Joe writes below about time inconsistency, or the Ulysses problem: sometimes you can make yourself better off by deliberately limiting your own options ("tying your own hands"). This phenomenon has been widely studied in monetary policy (earning Finn Kydland and Edward Prescott a Nobel Prize), bargaining theory, and even internal organization.

From the New York Times we learn that a Chicago hotel has found a way to solve the time-inconsistency problem for heavy BlackBerry users: upon check-in, guests wishing to enjoy some downtime can give their device to the general manager, who agrees to keep it under lock and key for the duration of the stay. (I hope my wife isn't reading this.) (HT: Steven Dubner)

20 June 2006 at 4:31 pm 1 comment

Motivation Workshop at CBS

| Nicolai Foss |

One of the more pleasing aspects of being a Professor is to have committed and active PhD students. One of my PhD students, Mia Reinholdt, is organizing a workshop on "Motivational Foundations of Knowledge Sharing" at the Copenhagen Business School on the 27. October.

She has done a good job indeed with respect to keynote speakers. The first keynote speaker is the extremely influential Edward Deci, Professor of Psychology and Gowen Professor in the Social Sciences of the University of Rochester. The second keynote speaker is Europe's perhaps best known, and certainly most productive, economist, Professor Bruno Frey of the University of Zürich.

There is still time to think about a paper theme. Deadline (for abstracts) is 28. August. Send 500 a words abstract (or a full paper) to Mia on

20 June 2006 at 1:39 pm 1 comment

Rings and Promises

| Peter Klein |

Brayden King caught my eye today with a post titled "Is Power Sexy?" He's referring to a 2005 American Journal of Sociology paper with the same title. Of course, contemporary academic prose can make even sex and power seem dull — Using a set of network data from a large number of naturally occurring groups, this study seeks to determine whether powerful people are more likely to be seen as sexy by others than are persons without power [, and] disentangles two aspects of power that are often confused, namely power as a dyadic relationship and power as an individual characteristic or position (which the author calls "status") — but I believe Brayden when he says it's a fun paper to read and blog about.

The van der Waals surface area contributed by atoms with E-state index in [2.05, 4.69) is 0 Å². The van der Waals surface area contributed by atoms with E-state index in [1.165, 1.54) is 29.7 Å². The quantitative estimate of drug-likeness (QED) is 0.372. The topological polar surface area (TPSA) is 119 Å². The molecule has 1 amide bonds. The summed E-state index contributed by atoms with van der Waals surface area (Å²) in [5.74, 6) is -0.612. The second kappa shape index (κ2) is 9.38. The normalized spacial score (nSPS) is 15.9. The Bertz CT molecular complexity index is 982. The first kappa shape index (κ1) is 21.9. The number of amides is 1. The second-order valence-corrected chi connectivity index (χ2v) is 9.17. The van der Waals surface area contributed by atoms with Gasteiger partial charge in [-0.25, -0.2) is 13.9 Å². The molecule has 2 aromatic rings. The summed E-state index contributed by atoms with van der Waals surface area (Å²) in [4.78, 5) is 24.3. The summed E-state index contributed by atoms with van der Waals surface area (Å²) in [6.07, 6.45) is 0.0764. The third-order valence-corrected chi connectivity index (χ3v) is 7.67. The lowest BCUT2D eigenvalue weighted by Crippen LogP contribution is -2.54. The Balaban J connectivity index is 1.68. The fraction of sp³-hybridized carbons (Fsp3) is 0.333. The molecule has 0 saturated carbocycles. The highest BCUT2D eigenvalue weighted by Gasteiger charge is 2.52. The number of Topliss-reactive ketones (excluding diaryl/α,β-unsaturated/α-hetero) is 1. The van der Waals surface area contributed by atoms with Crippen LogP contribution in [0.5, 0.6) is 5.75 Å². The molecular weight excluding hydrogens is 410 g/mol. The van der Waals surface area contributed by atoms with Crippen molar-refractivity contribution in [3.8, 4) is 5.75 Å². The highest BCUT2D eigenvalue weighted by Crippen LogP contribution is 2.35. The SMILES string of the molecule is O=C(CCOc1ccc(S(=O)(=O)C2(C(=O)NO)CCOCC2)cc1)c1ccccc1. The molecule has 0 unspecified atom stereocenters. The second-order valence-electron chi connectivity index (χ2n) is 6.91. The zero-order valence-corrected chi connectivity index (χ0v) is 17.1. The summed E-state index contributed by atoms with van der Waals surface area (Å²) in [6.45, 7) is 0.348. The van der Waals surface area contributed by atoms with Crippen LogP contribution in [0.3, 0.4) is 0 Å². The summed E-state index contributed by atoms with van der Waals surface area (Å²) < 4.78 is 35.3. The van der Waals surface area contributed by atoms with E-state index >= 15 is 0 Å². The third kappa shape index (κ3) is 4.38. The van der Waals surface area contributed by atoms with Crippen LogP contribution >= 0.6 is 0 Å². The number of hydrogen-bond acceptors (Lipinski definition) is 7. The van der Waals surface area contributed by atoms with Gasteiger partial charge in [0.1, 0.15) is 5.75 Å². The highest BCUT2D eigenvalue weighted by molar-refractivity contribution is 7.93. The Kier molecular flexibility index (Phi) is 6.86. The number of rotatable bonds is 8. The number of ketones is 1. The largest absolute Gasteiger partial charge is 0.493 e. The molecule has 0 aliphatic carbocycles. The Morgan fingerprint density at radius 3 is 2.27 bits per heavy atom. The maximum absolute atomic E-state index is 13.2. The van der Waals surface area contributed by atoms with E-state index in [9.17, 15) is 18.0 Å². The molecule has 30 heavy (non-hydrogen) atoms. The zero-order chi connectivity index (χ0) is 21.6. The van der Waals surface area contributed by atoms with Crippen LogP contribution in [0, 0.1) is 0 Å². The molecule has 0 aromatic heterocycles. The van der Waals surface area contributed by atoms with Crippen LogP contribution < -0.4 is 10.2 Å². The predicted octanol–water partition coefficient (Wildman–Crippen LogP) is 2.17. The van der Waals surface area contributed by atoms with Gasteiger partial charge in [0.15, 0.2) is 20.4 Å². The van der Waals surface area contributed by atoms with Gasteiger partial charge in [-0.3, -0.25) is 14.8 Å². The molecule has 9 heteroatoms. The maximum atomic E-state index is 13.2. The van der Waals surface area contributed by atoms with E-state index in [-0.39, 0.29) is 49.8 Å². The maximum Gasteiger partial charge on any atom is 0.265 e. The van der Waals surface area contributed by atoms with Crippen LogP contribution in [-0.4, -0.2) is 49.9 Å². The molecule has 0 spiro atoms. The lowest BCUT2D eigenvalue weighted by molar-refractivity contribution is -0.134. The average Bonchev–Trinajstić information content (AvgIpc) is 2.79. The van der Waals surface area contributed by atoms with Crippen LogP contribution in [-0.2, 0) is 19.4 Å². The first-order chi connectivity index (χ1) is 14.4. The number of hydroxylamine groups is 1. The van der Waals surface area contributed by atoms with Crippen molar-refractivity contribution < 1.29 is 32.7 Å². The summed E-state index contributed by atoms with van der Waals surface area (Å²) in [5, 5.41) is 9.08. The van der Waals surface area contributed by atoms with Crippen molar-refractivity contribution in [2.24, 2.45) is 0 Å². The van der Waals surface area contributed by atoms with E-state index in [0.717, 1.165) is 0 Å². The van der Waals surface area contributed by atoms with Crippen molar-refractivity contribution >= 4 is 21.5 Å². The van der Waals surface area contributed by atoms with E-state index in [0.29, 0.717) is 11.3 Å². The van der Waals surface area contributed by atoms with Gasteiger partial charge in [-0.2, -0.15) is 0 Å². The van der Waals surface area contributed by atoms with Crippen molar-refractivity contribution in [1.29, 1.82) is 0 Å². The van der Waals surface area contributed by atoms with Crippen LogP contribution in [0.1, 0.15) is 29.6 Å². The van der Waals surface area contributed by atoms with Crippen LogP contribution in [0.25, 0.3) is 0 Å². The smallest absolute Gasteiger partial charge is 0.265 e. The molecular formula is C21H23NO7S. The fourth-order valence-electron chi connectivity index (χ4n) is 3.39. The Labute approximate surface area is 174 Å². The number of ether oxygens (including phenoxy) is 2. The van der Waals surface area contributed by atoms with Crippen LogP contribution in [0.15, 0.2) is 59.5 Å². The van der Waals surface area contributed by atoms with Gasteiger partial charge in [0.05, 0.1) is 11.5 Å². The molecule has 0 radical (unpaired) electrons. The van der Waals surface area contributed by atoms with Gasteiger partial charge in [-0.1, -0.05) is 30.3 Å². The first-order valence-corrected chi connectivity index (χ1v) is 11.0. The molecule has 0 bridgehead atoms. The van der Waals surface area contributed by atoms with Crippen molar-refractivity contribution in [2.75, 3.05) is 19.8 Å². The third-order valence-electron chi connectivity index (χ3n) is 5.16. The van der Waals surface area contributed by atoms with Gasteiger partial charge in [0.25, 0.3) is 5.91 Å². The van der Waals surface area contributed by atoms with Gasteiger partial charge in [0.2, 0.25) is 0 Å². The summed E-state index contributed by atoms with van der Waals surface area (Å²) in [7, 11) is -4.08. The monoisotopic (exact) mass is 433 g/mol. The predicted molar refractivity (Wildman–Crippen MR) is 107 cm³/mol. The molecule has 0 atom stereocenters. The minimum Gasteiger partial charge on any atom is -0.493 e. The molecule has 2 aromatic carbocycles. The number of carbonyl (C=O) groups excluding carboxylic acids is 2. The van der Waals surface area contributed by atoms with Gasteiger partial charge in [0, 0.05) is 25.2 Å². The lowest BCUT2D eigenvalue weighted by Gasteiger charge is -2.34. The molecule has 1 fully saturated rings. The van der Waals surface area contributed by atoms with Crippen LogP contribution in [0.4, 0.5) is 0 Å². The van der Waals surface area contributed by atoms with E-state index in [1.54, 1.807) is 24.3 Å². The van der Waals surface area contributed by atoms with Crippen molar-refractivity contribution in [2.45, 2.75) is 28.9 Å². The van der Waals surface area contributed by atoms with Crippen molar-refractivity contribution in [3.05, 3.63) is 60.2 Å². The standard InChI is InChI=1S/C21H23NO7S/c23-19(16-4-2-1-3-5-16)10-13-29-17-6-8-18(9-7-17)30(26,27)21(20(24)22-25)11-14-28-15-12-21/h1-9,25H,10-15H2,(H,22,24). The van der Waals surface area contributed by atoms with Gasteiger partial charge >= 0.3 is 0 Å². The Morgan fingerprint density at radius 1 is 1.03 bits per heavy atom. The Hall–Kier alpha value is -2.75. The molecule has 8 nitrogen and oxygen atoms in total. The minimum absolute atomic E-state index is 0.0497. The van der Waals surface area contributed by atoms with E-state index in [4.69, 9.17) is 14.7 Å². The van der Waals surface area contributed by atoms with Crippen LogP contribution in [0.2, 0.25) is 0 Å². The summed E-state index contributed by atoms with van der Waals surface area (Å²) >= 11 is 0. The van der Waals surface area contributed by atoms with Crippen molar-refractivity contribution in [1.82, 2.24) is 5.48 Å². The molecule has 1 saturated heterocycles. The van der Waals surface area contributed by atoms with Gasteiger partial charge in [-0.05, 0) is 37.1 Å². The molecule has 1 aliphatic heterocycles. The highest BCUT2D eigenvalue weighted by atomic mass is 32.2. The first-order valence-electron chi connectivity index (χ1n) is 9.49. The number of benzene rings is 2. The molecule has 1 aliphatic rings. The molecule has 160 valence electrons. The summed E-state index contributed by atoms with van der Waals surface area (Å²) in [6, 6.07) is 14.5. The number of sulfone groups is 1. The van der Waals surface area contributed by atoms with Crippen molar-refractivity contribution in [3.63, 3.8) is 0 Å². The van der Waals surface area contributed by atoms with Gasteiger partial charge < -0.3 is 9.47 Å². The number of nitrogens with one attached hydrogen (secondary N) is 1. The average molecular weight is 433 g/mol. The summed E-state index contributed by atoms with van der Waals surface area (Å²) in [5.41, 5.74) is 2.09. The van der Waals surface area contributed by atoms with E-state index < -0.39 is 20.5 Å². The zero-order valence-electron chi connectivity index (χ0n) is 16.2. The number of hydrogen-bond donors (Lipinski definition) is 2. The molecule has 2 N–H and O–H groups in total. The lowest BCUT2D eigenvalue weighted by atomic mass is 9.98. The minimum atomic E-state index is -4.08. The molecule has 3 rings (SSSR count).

This made me think, what are some papers in organizational economics that are fun to read? One is Margaret Brinig's "Rings and Promises" (1990), which applies Williamson's hostage model to diamond engagement rings. (more…)

19 June 2006 at 3:44 pm 3 comments

Materials for PhD Course on the Theory of the Firm

| Peter Klein |

Our PhD course on the Theory of the Firm concluded yesterday with a research workshop on Joe Mahoney’s stakeholder approach. All the course materials, including readings and lecture slides, are now available at the course website. These materials might be useful for someone seeking an overview of the key issues and problems in transaction cost economics, the property-rights approach, and the resource-based and capabilities views, as well as Austrian, evolutionary, and entrepreneurial perspectives on the firm.

The student participants were impressive, and the three instructors made a fabulous team. (To hire us for your upcoming gig, please contact our agent at BR-549.)

17 June 2006 at 9:16 am 2 comments

Danish Economists

| Peter Klein |

This post definitely merits the ephemera tag, but here it is anyway, largely for the benefit of my Danish co-blogger.